Transcranial Doppler ultrasound findings in children with moderate-to-severe traumatic brain injury following abusive head trauma
- 24 Downloads
Abusive head trauma (AHT) is the leading cause of fatal head injuries for children under 2 years. The objective was to evaluate, using transcranial Doppler ultrasound (TCD), whether children with AHT have a similar neurovascular response to injury compared with children without AHT.
Retrospective sub-analysis of previously prospectively acquired data in a pediatric intensive care unit in a level 1 trauma hospital. TCD was performed daily until hospital day 8, discharge, or death. Neurologic outcome was assessed using the Glasgow Outcome Scale Extended (GOS-E Peds) at 1 month from initial injury.
Sixty-nine children aged 1 day to 17 years with moderate-to-severe traumatic brain injury were enrolled. Fifteen children suffered AHT and 54 had no suspicion for AHT. Fifteen children with AHT underwent 80 serial TCD examinations; 54 children without AHT underwent 308 exams. After standardization for age and gender normative values, there was no statistically significant difference in mean cerebral blood flow velocity of the middle cerebral artery (VMCA) between children with and without AHT. There was no difference in the incidence of extreme cerebral blood flow velocity (CBFV, greater or less than 2 standard deviations from normative value) between groups. Within the AHT group, there were no statistically significant differences in VMCA between children with a favorable (GOS-E Peds 1–4) versus unfavorable neurologic outcome (GOS-E Peds 5–8).
Children with AHT have no significant differences in VMCA or percentage of extreme CBFV in the middle cerebral artery compared to with those without AHT.
KeywordsTranscranial Doppler ultrasound Traumatic brain injury Abusive head trauma
Compliance with ethical standards
The parent study was approved by the institutional review board and informed consent was obtained prior to patient enrollment.
Conflict of interest
On behalf of all authors, the corresponding author states that there is no conflict of interest.
- 5.Buckley EM, Miller BF, Golinski JM, Sadeghian H, McAllister LM, Vangel M, Ayata C, Meehan WP 3rd, Franceschini MA, Whalen MJ (2015) Decreased microvascular cerebral blood flow assessed by diffuse correlation spectroscopy after repetitive concussions in mice. Journal of cerebral blood flow and metabolism : official journal of the International Society of Cerebral Blood Flow and Metabolism 35:1995–2000. https://doi.org/10.1038/jcbfm.2015.161 CrossRefGoogle Scholar
- 6.Choudhary AK, Servaes S, Slovis TL, Palusci VJ, Hedlund GL, Narang SK, Moreno JA, Dias MS, Christian CW, Nelson MD Jr, Silvera VM, Palasis S, Raissaki M, Rossi A, Offiah AC (2018) Consensus statement on abusive head trauma in infants and young children. Pediatr Radiol 48:1048–1065. https://doi.org/10.1007/s00247-018-4149-1 CrossRefPubMedGoogle Scholar
- 10.Kochanek PM, Carney N, Adelson PD, Ashwal S, Bell MJ, Bratton S, Carson S, Chesnut RM, Ghajar J, Goldstein B, Grant GA, Kissoon N, Peterson K, Selden NR, Tasker RC, Tong KA, Vavilala MS, Wainwright MS, Warden CR, American Academy of Pediatrics-Section on Neurological S, American Association of Neurological Surgeons/Congress of Neurological S, Child Neurology S, European Society of P, Neonatal Intensive C, Neurocritical Care S, Pediatric Neurocritical Care Research G, Society of Critical Care M, Paediatric Intensive Care Society UK, Society for Neuroscience in A, Critical C, World Federation of Pediatric I, Critical Care S (2012) Guidelines for the acute medical management of severe traumatic brain injury in infants, children, and adolescents—second edition. Pediatr Crit Care Med 13(Suppl 1):S1–S82. https://doi.org/10.1097/PCC.0b013e31823f435c CrossRefPubMedGoogle Scholar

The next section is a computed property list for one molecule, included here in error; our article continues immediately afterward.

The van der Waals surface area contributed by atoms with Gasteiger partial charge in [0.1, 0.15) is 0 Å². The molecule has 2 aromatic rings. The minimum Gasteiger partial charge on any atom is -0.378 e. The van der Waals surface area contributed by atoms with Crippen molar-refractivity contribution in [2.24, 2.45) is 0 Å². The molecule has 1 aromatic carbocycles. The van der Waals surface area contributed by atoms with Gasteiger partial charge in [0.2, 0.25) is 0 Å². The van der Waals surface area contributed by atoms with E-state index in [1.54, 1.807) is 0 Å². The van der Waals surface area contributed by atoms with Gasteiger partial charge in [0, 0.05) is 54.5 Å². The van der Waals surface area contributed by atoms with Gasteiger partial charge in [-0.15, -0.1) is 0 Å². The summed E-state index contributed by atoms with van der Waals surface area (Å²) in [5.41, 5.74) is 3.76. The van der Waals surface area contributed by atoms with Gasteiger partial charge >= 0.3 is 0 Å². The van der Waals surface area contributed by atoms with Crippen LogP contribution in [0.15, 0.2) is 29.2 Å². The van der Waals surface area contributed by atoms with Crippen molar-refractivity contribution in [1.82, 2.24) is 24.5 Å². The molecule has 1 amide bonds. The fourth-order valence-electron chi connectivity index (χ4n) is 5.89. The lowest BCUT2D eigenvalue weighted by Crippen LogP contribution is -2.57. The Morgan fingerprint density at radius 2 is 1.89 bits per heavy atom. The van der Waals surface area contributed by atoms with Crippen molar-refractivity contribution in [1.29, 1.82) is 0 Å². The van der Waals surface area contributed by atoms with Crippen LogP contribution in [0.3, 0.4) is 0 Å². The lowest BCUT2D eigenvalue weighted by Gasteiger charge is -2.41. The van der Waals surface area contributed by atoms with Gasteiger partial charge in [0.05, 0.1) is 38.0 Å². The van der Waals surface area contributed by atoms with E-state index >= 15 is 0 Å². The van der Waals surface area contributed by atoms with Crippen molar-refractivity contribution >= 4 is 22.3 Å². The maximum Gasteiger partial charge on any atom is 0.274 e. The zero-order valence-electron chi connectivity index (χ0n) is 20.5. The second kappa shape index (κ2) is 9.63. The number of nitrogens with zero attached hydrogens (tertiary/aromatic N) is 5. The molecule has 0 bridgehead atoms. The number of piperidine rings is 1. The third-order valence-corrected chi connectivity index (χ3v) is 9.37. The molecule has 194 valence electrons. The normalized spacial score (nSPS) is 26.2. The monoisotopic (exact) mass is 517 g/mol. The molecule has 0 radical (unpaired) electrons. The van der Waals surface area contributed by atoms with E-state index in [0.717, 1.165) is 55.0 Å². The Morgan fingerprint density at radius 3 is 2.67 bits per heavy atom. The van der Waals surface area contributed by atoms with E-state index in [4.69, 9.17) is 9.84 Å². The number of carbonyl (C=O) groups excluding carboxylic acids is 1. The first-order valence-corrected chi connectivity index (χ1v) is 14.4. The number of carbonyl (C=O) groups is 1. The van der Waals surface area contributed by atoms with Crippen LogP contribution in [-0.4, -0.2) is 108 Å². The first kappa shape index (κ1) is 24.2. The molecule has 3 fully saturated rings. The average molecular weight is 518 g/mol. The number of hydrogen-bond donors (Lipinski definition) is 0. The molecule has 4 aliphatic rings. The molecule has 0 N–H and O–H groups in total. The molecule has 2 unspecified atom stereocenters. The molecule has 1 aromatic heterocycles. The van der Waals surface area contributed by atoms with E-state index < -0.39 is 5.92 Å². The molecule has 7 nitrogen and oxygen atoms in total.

- 13.Lovett ME, Maa T, Chung MG, O'Brien NF (2018) Cerebral blood flow velocity and autoregulation in paediatric patients following a global hypoxic-ischaemic insult. Resuscitation 126:191–196. https://doi.org/10.1016/j.resuscitation.2018.02.005 CrossRefPubMedGoogle Scholar
- 14.Miller Ferguson N, Sarnaik A, Miles D, Shafi N, Peters MJ, Truemper E, Vavilala MS, Bell MJ, Wisniewski SR, Luther JF, Hartman AL, Kochanek PM, Investigators of the A, Decisions in Acute Pediatric Traumatic Brain Injury T (2017) Abusive head trauma and mortality-an analysis from an international comparative effectiveness study of children with severe traumatic brain injury. Crit Care Med 45:1398–1407. https://doi.org/10.1097/CCM.0000000000002378 CrossRefGoogle Scholar
- 18.Orru E, Huisman T, Izbudak I (2018) Prevalence, patterns, and clinical relevance of hypoxic-ischemic injuries in children exposed to abusive head trauma. Journal of neuroimaging : official journal of the American Society of Neuroimaging 28:608–614. https://doi.org/10.1111/jon.12555 CrossRefGoogle Scholar
- 19.Parks S, Annest J, Hill H, Karch D (2012) Pediatric abusive head trauma: recommended definitions for public health surveillance and research. Centers for Disease Control and PreventionGoogle Scholar
- 22.Thibeault CM, Thorpe S, O'Brien MJ, Canac N, Ranjbaran M, Patanam I, Sarraf A, LeVangie J, Scalzo F, Wilk SJ, Diaz-Arrastia R, Hamilton RB (2018) A cross-sectional study on cerebral hemodynamics after mild traumatic brain injury in a pediatric population. Front Neurol 9:200. https://doi.org/10.3389/fneur.2018.00200 CrossRefPubMedPubMedCentralGoogle Scholar